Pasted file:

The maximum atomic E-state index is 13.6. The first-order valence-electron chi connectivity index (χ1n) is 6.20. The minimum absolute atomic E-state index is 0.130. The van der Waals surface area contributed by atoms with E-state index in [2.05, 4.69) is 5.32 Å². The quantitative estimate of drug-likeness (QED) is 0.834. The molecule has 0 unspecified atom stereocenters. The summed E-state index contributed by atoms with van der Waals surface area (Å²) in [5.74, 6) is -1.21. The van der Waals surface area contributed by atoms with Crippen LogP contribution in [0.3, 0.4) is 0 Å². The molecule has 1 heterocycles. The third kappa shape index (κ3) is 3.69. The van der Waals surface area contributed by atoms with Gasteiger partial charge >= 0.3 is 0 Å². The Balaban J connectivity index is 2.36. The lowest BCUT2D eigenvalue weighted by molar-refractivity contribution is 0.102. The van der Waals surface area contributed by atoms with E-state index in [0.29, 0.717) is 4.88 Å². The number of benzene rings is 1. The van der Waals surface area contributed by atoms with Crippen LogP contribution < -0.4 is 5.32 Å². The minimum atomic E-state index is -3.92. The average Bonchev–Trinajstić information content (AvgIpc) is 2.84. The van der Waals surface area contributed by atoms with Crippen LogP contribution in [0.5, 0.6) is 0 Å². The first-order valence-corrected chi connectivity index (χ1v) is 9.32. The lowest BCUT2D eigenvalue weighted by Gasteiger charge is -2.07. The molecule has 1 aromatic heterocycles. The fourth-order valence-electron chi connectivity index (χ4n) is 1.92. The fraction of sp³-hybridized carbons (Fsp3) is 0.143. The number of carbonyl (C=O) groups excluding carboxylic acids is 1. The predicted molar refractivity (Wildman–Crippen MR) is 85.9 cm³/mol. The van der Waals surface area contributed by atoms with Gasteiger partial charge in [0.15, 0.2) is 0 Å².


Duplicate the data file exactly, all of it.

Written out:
The maximum atomic E-state index is 13.6. The first-order valence-electron chi connectivity index (χ1n) is 6.20. The minimum absolute atomic E-state index is 0.130. The van der Waals surface area contributed by atoms with E-state index in [2.05, 4.69) is 5.32 Å². The quantitative estimate of drug-likeness (QED) is 0.834. The molecule has 0 unspecified atom stereocenters. The summed E-state index contributed by atoms with van der Waals surface area (Å²) in [5.74, 6) is -1.21. The van der Waals surface area contributed by atoms with Crippen LogP contribution in [0.3, 0.4) is 0 Å². The molecule has 1 heterocycles. The third kappa shape index (κ3) is 3.69. The van der Waals surface area contributed by atoms with Gasteiger partial charge >= 0.3 is 0 Å². The Balaban J connectivity index is 2.36. The lowest BCUT2D eigenvalue weighted by molar-refractivity contribution is 0.102. The van der Waals surface area contributed by atoms with E-state index in [0.29, 0.717) is 4.88 Å². The number of benzene rings is 1. The van der Waals surface area contributed by atoms with Crippen LogP contribution < -0.4 is 5.32 Å². The minimum atomic E-state index is -3.92. The average Bonchev–Trinajstić information content (AvgIpc) is 2.84. The van der Waals surface area contributed by atoms with Crippen LogP contribution in [0.5, 0.6) is 0 Å². The first-order valence-corrected chi connectivity index (χ1v) is 9.32. The lowest BCUT2D eigenvalue weighted by Gasteiger charge is -2.07. The molecule has 1 aromatic heterocycles. The fourth-order valence-electron chi connectivity index (χ4n) is 1.92. The fraction of sp³-hybridized carbons (Fsp3) is 0.143. The number of carbonyl (C=O) groups excluding carboxylic acids is 1. The predicted molar refractivity (Wildman–Crippen MR) is 85.9 cm³/mol. The van der Waals surface area contributed by atoms with Gasteiger partial charge in [0.15, 0.2) is 0 Å².